An international team of researchers has developed a wireless device that can detect early problems after a patient undergoes breast reconstruction surgery.
The work, led by Imperial College London in the U.K., and funded by the Engineering and Physical Sciences Research Council (EPSRC), was part of the Smart Sensing for Surgery project.
Breast reconstruction surgery following a mastectomy generally involves the transfer of the patient’s own tissue to help rebuild the breast. While the success rate of this procedure is high, early detection of potential problems could help to reduce post-surgical complications and prevent surgery failure.
“Poor blood supply or failure of breast reconstruction surgery can have a major impact on a breast cancer patient’s recovery, prognosis and mental wellbeing,” Guang-Zhong Yang, PhD, the lead researcher of the Smart Sensing for Surgery project, said in a press release. “Clinical signs of failure often occur late and patients may be returned to the operating room on clinical suspicion.”
To solve these problems, researchers have developed a wireless electronic device, a 1.8-by-1.1-cm bio-patch made of sensors encased in fully biocompatible materials, to monitor the levels of oxygen saturation in the transferred tissue, which is a reliable indicator of whether there is a risk of reconstruction failure.
Oxygen saturation levels are measured through a noninvasive imaging technique called near-infrared spectroscopy (NIRS), and the device captures and transmits encrypted data to maintain security and privacy.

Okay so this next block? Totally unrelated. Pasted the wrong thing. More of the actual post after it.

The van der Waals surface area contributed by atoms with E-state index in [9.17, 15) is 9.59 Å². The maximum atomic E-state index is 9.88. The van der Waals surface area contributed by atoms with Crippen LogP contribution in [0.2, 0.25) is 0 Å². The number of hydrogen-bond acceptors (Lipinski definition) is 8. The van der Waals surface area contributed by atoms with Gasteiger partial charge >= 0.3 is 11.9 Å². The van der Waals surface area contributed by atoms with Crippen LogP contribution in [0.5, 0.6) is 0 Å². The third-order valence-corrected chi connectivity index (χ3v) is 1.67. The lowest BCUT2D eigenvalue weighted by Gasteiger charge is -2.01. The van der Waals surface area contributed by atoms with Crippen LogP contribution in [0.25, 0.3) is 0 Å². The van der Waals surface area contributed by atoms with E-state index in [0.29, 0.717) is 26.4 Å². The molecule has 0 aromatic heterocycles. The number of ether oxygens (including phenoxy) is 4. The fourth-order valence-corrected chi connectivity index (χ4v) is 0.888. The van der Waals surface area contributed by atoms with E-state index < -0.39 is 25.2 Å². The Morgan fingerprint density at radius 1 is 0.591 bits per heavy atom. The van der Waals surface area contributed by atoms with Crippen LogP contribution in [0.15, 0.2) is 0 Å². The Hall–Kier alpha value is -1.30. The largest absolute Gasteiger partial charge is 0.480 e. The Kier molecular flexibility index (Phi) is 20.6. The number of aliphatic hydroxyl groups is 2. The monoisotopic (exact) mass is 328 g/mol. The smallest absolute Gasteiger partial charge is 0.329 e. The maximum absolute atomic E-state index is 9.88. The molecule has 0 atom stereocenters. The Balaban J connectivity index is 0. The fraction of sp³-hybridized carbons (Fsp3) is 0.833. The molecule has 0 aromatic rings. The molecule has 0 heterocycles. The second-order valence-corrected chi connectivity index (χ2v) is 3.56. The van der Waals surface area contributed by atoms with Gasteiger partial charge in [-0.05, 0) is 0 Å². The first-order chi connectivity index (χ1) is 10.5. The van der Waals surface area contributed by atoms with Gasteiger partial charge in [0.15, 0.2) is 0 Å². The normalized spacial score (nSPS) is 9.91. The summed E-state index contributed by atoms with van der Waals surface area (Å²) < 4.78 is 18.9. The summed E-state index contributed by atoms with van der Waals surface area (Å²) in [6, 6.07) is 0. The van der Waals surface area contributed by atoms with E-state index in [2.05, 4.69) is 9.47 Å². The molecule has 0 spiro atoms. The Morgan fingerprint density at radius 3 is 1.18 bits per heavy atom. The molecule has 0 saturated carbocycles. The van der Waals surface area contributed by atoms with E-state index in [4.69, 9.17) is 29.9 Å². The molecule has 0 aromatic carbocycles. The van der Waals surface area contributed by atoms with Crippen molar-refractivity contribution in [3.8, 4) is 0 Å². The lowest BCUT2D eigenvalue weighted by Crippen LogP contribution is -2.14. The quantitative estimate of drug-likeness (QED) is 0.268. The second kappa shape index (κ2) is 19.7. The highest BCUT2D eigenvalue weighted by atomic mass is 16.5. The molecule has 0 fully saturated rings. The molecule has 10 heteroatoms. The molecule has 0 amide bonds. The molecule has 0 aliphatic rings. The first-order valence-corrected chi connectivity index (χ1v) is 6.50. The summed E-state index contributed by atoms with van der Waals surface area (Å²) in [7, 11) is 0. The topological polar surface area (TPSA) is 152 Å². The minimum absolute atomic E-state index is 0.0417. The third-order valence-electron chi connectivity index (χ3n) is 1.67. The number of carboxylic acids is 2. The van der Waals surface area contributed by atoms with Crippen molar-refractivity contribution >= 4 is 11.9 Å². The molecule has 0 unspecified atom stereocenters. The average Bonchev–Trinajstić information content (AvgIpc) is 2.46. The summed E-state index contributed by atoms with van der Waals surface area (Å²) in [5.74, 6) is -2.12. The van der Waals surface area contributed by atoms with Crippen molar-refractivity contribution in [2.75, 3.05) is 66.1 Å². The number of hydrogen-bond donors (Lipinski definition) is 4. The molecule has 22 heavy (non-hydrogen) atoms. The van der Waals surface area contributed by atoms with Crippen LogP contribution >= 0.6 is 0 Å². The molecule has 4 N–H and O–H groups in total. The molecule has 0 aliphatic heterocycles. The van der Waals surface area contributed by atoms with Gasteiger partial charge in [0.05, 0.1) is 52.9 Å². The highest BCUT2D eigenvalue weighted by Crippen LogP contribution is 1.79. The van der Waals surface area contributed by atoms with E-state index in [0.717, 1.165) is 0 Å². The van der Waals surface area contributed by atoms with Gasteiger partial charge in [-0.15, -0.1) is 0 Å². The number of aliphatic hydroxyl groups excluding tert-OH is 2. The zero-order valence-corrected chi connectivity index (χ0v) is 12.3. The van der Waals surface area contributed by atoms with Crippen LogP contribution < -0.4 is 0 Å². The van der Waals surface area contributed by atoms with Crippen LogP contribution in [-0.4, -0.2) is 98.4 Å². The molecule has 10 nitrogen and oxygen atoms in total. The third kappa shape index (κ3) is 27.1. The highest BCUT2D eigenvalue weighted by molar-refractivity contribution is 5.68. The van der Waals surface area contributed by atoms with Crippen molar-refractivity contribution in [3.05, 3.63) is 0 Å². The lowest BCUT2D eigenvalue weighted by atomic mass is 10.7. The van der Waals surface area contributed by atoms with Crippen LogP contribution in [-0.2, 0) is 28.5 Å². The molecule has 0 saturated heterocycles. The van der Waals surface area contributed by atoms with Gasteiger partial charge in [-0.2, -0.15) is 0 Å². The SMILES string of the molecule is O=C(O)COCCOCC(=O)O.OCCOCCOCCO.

In early clinical trials, the bio-patch was attached to a group of breast cancer patients for 48 hours following breast reconstitution surgery and was found to successfully and continuously monitor the levels of oxygen saturation in the tissues.
Yang noted their new device provides “objective data as an early warning system for medical staff, enabling earlier and simpler interventions, as well as giving patients increased peace of mind.”
The research team is working on securing funding to move to more advanced clinical stages, with the goal of making the bio-patch available for widespread clinical use within two to three years.
The new device is also being adapted to and tested to monitor other conditions, including dementia and chronic obstructive pulmonary disease (COPD).
The Smart Sensing for Surgery received just more than £3 million ($3.9 million) in EPSRC support and led to the development of other clinically helpful devices, such as “smart” catheters or drains that can detect infection-related problems early in time, and sensors of pulse rate, temperature, and pH balance that can be implanted under the skin.
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